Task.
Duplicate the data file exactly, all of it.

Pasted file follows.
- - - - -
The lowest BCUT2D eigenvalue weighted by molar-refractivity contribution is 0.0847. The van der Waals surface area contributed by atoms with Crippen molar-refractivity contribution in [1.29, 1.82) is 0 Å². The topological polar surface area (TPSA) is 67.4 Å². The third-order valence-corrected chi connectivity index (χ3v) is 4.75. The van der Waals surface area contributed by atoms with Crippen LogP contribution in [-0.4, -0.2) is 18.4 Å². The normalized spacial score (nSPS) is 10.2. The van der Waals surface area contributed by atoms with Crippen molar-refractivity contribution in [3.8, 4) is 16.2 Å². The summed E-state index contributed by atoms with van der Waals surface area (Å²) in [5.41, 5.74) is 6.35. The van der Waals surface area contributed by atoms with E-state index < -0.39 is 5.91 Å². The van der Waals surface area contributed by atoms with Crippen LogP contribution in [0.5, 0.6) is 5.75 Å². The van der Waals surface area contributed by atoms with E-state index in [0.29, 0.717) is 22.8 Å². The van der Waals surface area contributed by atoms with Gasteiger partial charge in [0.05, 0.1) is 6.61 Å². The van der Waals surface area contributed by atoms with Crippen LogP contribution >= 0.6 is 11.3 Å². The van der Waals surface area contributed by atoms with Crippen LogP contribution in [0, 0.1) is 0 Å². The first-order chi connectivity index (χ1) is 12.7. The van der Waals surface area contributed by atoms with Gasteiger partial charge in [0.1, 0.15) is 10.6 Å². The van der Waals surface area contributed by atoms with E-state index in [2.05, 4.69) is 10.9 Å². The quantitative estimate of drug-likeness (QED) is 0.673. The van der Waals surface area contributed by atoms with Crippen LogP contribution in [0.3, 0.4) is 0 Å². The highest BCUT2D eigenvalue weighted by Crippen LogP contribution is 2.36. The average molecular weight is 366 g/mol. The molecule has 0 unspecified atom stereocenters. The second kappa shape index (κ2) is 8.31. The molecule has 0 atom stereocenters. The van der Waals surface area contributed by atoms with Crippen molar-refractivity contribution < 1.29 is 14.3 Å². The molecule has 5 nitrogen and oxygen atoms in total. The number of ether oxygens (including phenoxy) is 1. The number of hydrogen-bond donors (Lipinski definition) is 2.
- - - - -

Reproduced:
The lowest BCUT2D eigenvalue weighted by molar-refractivity contribution is 0.0847. The van der Waals surface area contributed by atoms with Crippen molar-refractivity contribution in [1.29, 1.82) is 0 Å². The topological polar surface area (TPSA) is 67.4 Å². The third-order valence-corrected chi connectivity index (χ3v) is 4.75. The van der Waals surface area contributed by atoms with Crippen LogP contribution in [-0.4, -0.2) is 18.4 Å². The normalized spacial score (nSPS) is 10.2. The van der Waals surface area contributed by atoms with Crippen molar-refractivity contribution in [3.8, 4) is 16.2 Å². The summed E-state index contributed by atoms with van der Waals surface area (Å²) in [5.41, 5.74) is 6.35. The van der Waals surface area contributed by atoms with E-state index < -0.39 is 5.91 Å². The van der Waals surface area contributed by atoms with Crippen LogP contribution in [0.5, 0.6) is 5.75 Å². The van der Waals surface area contributed by atoms with E-state index in [0.29, 0.717) is 22.8 Å². The van der Waals surface area contributed by atoms with Gasteiger partial charge in [0.05, 0.1) is 6.61 Å². The van der Waals surface area contributed by atoms with Crippen LogP contribution >= 0.6 is 11.3 Å². The van der Waals surface area contributed by atoms with Crippen LogP contribution in [0, 0.1) is 0 Å². The first-order chi connectivity index (χ1) is 12.7. The van der Waals surface area contributed by atoms with Gasteiger partial charge in [0.1, 0.15) is 10.6 Å². The van der Waals surface area contributed by atoms with E-state index in [2.05, 4.69) is 10.9 Å². The quantitative estimate of drug-likeness (QED) is 0.673. The van der Waals surface area contributed by atoms with Crippen LogP contribution in [0.3, 0.4) is 0 Å². The highest BCUT2D eigenvalue weighted by Crippen LogP contribution is 2.36. The average molecular weight is 366 g/mol. The molecule has 0 unspecified atom stereocenters. The second kappa shape index (κ2) is 8.31. The molecule has 0 atom stereocenters. The van der Waals surface area contributed by atoms with Crippen molar-refractivity contribution < 1.29 is 14.3 Å². The molecule has 5 nitrogen and oxygen atoms in total. The number of ether oxygens (including phenoxy) is 1. The number of hydrogen-bond donors (Lipinski definition) is 2.